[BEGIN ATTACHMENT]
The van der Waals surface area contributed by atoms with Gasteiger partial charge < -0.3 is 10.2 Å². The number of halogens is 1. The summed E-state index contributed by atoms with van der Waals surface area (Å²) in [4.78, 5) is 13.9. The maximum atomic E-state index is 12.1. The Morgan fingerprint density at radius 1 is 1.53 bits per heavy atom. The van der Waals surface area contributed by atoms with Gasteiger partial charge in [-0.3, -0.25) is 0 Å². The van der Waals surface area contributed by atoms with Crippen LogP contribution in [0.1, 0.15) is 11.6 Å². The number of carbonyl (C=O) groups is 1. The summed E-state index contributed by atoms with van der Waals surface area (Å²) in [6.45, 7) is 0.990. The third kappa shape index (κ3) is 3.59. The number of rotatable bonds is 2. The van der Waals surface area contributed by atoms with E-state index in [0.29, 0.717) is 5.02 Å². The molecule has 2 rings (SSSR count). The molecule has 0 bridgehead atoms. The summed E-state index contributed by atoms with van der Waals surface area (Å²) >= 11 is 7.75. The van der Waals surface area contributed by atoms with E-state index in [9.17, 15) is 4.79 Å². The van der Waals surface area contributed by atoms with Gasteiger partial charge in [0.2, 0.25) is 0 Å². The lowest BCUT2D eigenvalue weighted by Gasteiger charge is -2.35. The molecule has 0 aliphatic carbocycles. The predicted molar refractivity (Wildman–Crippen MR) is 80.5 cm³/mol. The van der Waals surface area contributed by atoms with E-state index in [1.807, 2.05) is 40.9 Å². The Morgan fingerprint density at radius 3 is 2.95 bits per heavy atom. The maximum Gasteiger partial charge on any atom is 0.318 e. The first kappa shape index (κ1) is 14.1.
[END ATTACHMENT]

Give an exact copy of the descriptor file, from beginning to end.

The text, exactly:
The van der Waals surface area contributed by atoms with Gasteiger partial charge < -0.3 is 10.2 Å². The number of halogens is 1. The summed E-state index contributed by atoms with van der Waals surface area (Å²) in [4.78, 5) is 13.9. The maximum atomic E-state index is 12.1. The Morgan fingerprint density at radius 1 is 1.53 bits per heavy atom. The van der Waals surface area contributed by atoms with Gasteiger partial charge in [-0.3, -0.25) is 0 Å². The van der Waals surface area contributed by atoms with Crippen LogP contribution in [0.1, 0.15) is 11.6 Å². The number of carbonyl (C=O) groups is 1. The summed E-state index contributed by atoms with van der Waals surface area (Å²) in [6.45, 7) is 0.990. The third kappa shape index (κ3) is 3.59. The number of rotatable bonds is 2. The van der Waals surface area contributed by atoms with E-state index in [0.29, 0.717) is 5.02 Å². The molecule has 2 rings (SSSR count). The molecule has 0 bridgehead atoms. The summed E-state index contributed by atoms with van der Waals surface area (Å²) >= 11 is 7.75. The van der Waals surface area contributed by atoms with E-state index in [9.17, 15) is 4.79 Å². The van der Waals surface area contributed by atoms with Gasteiger partial charge in [0.2, 0.25) is 0 Å². The lowest BCUT2D eigenvalue weighted by Gasteiger charge is -2.35. The molecule has 0 aliphatic carbocycles. The predicted molar refractivity (Wildman–Crippen MR) is 80.5 cm³/mol. The van der Waals surface area contributed by atoms with E-state index in [1.807, 2.05) is 40.9 Å². The Morgan fingerprint density at radius 3 is 2.95 bits per heavy atom. The maximum Gasteiger partial charge on any atom is 0.318 e. The first kappa shape index (κ1) is 14.1.